As the cloud becomes the backbone of the digitisation era we review what this means in terms of securing this emerging complex puzzle of users, data and applications. The interconnected world where access to business IT is expected anytime from anywhere poses different challenges than those previously faced by business leaders and technical teams.
While the changing compliance regimes, with regulations such as GDPR, have meant that your organisation is compelled to take a more comprehensive approach to all aspects of cyber security implementation, monitoring and reporting. Simply put new threats need new approaches because what was being done yesterday won’t protect you from today’s threats.
What are the most common and emerging threats you need to protect against?
- Unknown or day zero threats – new threats that have not been seen before
- Use of stolen credentials in the cloud – illegal access to data
- Data theft – stealing sensitive data
- Ransomware – encrypting data and demanding ransom payment to decrypt
- Internal breaches (malicious and non-malicious)
- IoT compromise – using IoT device to breach the network
- Phishing attacks – bogus emails appearing to be from trusted sources
- Website hijacking and drive-by attack – planting malware code on insecure websites
- Password attack – guessing the password to gain users access
- Malware attack – malicious software is installed on a computer
A number of technology approaches have emerged which are needed to counter the threats posed by the evolving cyber security threat landscape. Some of these are briefly discussed in the following section.
The endpoint along with your user is the most common points of security compromise or breach. Adequately protecting the endpoint will go a long way to mitigating potential threats. The approach, however, needs to be a proactive form of protection rather than reactive prevention that is associated with anti-virus type endpoint protection.
The next generation of endpoint protection typically must have some or all of the following features;
- Zero-day threat protection
- AV and anti-malware protection
- Protection against rootkit attacks
- Central policy control and alerting
- Real-time threat analysis from intelligence feeds
- Multiple detection measures
- File and device trajectory
- API support
- Continuous analysis and retrospective detection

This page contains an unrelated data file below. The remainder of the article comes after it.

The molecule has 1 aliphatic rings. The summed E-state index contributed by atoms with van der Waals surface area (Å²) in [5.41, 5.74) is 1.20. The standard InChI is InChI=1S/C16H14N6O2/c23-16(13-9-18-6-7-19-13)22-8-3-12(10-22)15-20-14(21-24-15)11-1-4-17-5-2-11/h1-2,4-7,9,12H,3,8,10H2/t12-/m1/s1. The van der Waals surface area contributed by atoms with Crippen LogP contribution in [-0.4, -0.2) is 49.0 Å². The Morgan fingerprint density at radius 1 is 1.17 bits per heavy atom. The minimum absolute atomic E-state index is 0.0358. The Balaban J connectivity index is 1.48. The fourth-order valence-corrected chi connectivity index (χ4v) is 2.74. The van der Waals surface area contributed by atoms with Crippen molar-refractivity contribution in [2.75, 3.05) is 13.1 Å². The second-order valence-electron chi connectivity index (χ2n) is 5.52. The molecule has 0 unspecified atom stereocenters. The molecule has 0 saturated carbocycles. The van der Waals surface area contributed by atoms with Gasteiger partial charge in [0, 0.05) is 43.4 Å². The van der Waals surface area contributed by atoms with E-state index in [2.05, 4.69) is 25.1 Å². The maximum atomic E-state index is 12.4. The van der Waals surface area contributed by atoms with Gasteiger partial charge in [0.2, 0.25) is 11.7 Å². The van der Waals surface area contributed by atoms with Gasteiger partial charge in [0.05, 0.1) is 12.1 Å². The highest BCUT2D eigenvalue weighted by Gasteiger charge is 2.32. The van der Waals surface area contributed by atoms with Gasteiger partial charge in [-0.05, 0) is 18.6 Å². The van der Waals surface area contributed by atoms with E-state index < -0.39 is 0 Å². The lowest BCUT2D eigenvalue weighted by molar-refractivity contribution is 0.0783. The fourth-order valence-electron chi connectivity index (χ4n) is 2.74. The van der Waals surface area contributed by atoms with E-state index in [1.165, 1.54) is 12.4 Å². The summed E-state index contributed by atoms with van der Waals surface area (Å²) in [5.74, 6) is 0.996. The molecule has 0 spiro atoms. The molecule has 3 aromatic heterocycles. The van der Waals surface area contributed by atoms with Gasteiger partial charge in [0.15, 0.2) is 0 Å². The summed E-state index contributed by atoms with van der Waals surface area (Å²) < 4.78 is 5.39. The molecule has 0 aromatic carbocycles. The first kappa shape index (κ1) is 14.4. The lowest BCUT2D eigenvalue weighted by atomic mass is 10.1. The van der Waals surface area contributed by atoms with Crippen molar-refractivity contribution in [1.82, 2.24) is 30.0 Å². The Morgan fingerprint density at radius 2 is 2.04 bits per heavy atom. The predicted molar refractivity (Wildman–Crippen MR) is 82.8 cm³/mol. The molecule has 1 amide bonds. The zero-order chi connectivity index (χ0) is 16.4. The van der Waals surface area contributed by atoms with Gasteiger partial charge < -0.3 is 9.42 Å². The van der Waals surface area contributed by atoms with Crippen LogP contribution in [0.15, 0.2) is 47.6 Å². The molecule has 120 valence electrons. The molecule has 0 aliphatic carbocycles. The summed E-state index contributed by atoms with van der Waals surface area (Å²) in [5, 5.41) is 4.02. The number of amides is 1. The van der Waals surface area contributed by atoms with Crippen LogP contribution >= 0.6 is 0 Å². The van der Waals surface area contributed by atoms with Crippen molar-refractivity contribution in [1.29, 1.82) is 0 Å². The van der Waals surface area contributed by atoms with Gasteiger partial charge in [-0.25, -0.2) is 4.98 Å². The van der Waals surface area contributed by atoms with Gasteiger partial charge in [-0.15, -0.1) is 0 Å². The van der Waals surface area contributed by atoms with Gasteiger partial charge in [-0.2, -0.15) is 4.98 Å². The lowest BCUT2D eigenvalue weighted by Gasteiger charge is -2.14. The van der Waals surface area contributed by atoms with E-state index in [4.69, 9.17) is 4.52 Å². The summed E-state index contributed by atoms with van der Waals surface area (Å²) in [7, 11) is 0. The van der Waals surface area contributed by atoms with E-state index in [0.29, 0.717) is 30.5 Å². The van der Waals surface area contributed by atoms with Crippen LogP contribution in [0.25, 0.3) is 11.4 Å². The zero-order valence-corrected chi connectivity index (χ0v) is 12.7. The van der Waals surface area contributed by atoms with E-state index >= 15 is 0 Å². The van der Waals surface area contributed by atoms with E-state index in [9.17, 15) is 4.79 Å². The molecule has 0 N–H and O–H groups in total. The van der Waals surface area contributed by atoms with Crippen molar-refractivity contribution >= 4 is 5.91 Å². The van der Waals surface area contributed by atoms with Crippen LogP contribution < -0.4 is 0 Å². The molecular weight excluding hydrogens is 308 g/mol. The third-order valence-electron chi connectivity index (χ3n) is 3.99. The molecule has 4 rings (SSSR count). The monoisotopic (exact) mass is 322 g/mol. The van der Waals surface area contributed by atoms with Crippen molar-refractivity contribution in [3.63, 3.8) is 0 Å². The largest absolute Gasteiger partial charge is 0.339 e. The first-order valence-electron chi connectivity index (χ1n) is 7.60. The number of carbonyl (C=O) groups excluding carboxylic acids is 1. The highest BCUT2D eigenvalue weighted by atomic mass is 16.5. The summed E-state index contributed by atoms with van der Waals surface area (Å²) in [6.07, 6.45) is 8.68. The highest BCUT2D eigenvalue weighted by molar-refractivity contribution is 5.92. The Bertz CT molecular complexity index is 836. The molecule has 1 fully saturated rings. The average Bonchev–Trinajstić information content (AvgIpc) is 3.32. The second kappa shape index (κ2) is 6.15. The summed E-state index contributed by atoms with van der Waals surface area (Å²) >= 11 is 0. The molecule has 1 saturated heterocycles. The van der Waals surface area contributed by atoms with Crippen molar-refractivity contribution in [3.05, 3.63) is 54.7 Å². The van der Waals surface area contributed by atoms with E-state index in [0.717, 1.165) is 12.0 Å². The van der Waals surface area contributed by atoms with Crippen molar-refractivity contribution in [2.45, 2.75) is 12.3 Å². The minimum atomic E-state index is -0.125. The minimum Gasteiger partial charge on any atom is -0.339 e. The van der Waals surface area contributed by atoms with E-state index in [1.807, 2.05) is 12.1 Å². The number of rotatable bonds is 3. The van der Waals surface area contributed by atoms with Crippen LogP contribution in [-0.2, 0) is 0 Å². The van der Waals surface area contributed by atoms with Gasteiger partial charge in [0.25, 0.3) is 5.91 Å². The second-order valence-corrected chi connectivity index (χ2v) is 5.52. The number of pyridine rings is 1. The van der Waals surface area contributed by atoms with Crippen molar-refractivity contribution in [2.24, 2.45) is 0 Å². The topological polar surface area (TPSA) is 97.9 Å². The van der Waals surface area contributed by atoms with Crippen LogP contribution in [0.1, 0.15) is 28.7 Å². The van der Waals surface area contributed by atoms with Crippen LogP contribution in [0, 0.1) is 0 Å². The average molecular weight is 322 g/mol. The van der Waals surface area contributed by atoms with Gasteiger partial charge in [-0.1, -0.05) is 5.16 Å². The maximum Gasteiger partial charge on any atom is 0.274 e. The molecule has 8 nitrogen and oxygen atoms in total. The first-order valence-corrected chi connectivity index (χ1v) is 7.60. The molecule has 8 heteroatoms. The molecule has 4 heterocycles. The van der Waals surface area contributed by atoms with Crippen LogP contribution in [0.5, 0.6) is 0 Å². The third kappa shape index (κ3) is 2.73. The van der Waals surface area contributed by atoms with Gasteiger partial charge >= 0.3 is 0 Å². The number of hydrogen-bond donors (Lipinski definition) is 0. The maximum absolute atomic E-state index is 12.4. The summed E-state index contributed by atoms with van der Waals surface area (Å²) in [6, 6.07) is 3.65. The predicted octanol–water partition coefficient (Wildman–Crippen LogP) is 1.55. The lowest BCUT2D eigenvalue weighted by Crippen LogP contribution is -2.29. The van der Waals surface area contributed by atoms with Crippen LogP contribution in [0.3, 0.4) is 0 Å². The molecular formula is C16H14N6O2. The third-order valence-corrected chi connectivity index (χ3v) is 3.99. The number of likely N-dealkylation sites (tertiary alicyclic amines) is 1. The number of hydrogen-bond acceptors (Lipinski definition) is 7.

- Offline support
Next Generation Firewall
Network-wide protection at the perimeter as well as against lateral spread between domains is now an essential component of the new threat defence landscape. Next-generation firewalls have a major role to play in this respect. Just simply having a firewall with stateful packet inspection is like having a leaky bucket in the face of emerging attacks.
With the growth of IoT devices from industrial sensors to thermostats to light bulbs, IoT while presenting a huge opportunity for analytics and automation of businesses processes, IoT presents a real security risk.
Networks now need to be segmented by a next-generation firewall which can then implement some of the following protection measures.
- Application visibility and control – view the potential thousands of applications on your network and control what is or isn’t allowed and how many resources they can have
- Malware protection – discover and block network-based malware
- Advanced Intrusion Prevention – detect and block the latest intrusion attempts
- URL Filtering – block undesirable content and dodgy websites that may be hosting malware
With the proliferation of cloud, more than 60% of business workloads are now cloud-based. Cloud security is at the forefront of consideration throughout the lifecycle of IT applications.
Given that workloads are accessed from anywhere the security that was formerly provided on network premises is no longer sufficient and now needs to be pervasive and advanced to meet the new reality. The new generation of security must embrace the cloud topology and will include the following features.
- Block threats for users irrespective of where they connect from and irrespective of whether they are using VPN
- Prevent access to malware sites as well as hijacked domains
- Protect users and data against compromised accounts
- Enable secure and responsive cloud access while maintaining productivity
- Extensive reporting of how, when and what users are doing
Cloud security will feature a number of technologies configured to provide a layered security approach and should include; Secure DNS, Cloud Access Security Broker, Web Security, Email Security.
The new cyber security reality and the necessary protection is likely not as big a step as some of us imagine given that many of these services are available as cloud services.
In addition, most security devices have only a small subset of their features enabled. Arm with a good plan and the will to take the necessary steps, achieving a healthy level of cyber security protection is within reach of most organisations today as it not solely the domain of the big well-resourced businesses.